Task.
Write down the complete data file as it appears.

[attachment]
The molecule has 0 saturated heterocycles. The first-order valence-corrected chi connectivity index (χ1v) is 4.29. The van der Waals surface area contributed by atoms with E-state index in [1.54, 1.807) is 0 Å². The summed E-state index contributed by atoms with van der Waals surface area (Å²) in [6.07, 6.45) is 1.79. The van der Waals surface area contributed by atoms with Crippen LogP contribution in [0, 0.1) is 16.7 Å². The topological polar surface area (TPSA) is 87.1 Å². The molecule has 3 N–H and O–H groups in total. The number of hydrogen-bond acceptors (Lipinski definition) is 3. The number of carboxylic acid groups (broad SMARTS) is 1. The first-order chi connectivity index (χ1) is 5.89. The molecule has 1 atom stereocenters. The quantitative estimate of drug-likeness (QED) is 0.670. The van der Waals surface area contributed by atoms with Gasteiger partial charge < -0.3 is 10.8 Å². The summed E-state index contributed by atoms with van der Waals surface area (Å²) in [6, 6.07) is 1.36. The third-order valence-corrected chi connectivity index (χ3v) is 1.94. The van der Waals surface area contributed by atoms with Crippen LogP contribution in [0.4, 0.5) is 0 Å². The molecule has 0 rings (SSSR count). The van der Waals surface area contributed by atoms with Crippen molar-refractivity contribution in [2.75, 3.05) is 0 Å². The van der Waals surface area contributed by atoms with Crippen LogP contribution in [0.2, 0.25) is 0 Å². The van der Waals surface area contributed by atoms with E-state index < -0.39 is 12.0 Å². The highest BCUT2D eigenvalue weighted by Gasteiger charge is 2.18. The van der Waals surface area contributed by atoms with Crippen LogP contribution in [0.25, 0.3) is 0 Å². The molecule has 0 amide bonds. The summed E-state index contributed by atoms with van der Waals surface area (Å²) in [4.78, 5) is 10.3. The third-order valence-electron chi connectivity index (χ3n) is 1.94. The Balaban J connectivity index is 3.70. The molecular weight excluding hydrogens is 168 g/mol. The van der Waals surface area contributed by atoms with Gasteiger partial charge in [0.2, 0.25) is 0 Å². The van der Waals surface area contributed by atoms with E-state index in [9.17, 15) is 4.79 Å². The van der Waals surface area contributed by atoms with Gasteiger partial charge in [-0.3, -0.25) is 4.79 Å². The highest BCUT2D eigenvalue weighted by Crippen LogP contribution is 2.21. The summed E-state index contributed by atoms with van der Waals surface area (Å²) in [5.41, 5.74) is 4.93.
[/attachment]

The molecule has 0 saturated heterocycles. The first-order valence-corrected chi connectivity index (χ1v) is 4.29. The van der Waals surface area contributed by atoms with E-state index in [1.54, 1.807) is 0 Å². The summed E-state index contributed by atoms with van der Waals surface area (Å²) in [6.07, 6.45) is 1.79. The van der Waals surface area contributed by atoms with Crippen LogP contribution in [0, 0.1) is 16.7 Å². The topological polar surface area (TPSA) is 87.1 Å². The molecule has 3 N–H and O–H groups in total. The number of hydrogen-bond acceptors (Lipinski definition) is 3. The number of carboxylic acid groups (broad SMARTS) is 1. The first-order chi connectivity index (χ1) is 5.89. The molecule has 1 atom stereocenters. The quantitative estimate of drug-likeness (QED) is 0.670. The van der Waals surface area contributed by atoms with Gasteiger partial charge < -0.3 is 10.8 Å². The summed E-state index contributed by atoms with van der Waals surface area (Å²) in [6, 6.07) is 1.36. The third-order valence-corrected chi connectivity index (χ3v) is 1.94. The van der Waals surface area contributed by atoms with Crippen LogP contribution in [0.4, 0.5) is 0 Å². The molecule has 0 rings (SSSR count). The van der Waals surface area contributed by atoms with Crippen molar-refractivity contribution in [2.75, 3.05) is 0 Å². The van der Waals surface area contributed by atoms with Crippen LogP contribution in [0.2, 0.25) is 0 Å². The van der Waals surface area contributed by atoms with E-state index < -0.39 is 12.0 Å². The highest BCUT2D eigenvalue weighted by Gasteiger charge is 2.18. The van der Waals surface area contributed by atoms with Crippen LogP contribution in [0.25, 0.3) is 0 Å². The molecule has 0 amide bonds. The summed E-state index contributed by atoms with van der Waals surface area (Å²) in [4.78, 5) is 10.3. The third-order valence-electron chi connectivity index (χ3n) is 1.94. The Balaban J connectivity index is 3.70. The molecular weight excluding hydrogens is 168 g/mol. The van der Waals surface area contributed by atoms with Gasteiger partial charge in [0.2, 0.25) is 0 Å². The van der Waals surface area contributed by atoms with E-state index in [9.17, 15) is 4.79 Å². The van der Waals surface area contributed by atoms with Gasteiger partial charge in [-0.3, -0.25) is 4.79 Å². The highest BCUT2D eigenvalue weighted by Crippen LogP contribution is 2.21. The summed E-state index contributed by atoms with van der Waals surface area (Å²) in [5.41, 5.74) is 4.93.